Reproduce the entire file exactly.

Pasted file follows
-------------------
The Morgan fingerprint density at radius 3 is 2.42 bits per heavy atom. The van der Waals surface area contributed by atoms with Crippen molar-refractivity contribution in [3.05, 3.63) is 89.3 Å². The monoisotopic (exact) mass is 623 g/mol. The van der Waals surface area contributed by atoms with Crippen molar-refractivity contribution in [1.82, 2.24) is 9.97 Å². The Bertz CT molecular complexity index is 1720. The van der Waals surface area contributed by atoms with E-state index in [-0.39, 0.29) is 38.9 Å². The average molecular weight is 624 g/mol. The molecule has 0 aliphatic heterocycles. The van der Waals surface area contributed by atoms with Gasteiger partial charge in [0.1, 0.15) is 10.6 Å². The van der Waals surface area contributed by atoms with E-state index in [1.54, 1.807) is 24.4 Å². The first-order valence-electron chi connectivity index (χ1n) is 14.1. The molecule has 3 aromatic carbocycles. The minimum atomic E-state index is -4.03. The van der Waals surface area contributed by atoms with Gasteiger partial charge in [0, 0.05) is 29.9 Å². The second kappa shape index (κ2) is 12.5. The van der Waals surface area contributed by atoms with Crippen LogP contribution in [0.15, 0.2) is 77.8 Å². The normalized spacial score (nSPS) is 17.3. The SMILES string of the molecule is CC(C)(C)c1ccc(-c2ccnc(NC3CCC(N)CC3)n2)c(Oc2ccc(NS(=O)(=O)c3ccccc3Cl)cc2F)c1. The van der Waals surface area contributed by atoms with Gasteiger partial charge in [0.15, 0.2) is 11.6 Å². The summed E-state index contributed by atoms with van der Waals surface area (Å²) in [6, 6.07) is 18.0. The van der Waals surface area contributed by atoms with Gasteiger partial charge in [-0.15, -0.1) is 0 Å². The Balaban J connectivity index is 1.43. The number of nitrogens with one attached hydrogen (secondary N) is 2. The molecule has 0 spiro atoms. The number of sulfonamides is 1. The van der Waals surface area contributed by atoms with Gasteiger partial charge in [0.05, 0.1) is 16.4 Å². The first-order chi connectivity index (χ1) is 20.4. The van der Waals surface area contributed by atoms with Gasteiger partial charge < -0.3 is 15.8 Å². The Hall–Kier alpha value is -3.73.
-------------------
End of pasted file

The Morgan fingerprint density at radius 3 is 2.42 bits per heavy atom. The van der Waals surface area contributed by atoms with Crippen molar-refractivity contribution in [3.05, 3.63) is 89.3 Å². The monoisotopic (exact) mass is 623 g/mol. The van der Waals surface area contributed by atoms with Crippen molar-refractivity contribution in [1.82, 2.24) is 9.97 Å². The Bertz CT molecular complexity index is 1720. The van der Waals surface area contributed by atoms with E-state index in [-0.39, 0.29) is 38.9 Å². The average molecular weight is 624 g/mol. The molecule has 0 aliphatic heterocycles. The van der Waals surface area contributed by atoms with Gasteiger partial charge in [0.1, 0.15) is 10.6 Å². The van der Waals surface area contributed by atoms with E-state index in [1.54, 1.807) is 24.4 Å². The first-order valence-electron chi connectivity index (χ1n) is 14.1. The molecule has 3 aromatic carbocycles. The minimum atomic E-state index is -4.03. The van der Waals surface area contributed by atoms with Gasteiger partial charge in [0, 0.05) is 29.9 Å². The second kappa shape index (κ2) is 12.5. The van der Waals surface area contributed by atoms with Crippen LogP contribution in [0.15, 0.2) is 77.8 Å². The normalized spacial score (nSPS) is 17.3. The SMILES string of the molecule is CC(C)(C)c1ccc(-c2ccnc(NC3CCC(N)CC3)n2)c(Oc2ccc(NS(=O)(=O)c3ccccc3Cl)cc2F)c1. The van der Waals surface area contributed by atoms with Gasteiger partial charge in [0.15, 0.2) is 11.6 Å². The summed E-state index contributed by atoms with van der Waals surface area (Å²) in [6, 6.07) is 18.0. The van der Waals surface area contributed by atoms with Gasteiger partial charge in [-0.15, -0.1) is 0 Å². The Balaban J connectivity index is 1.43. The number of nitrogens with one attached hydrogen (secondary N) is 2. The molecule has 0 spiro atoms. The number of sulfonamides is 1. The van der Waals surface area contributed by atoms with Gasteiger partial charge in [0.05, 0.1) is 16.4 Å². The first-order chi connectivity index (χ1) is 20.4. The van der Waals surface area contributed by atoms with Gasteiger partial charge < -0.3 is 15.8 Å². The Hall–Kier alpha value is -3.73.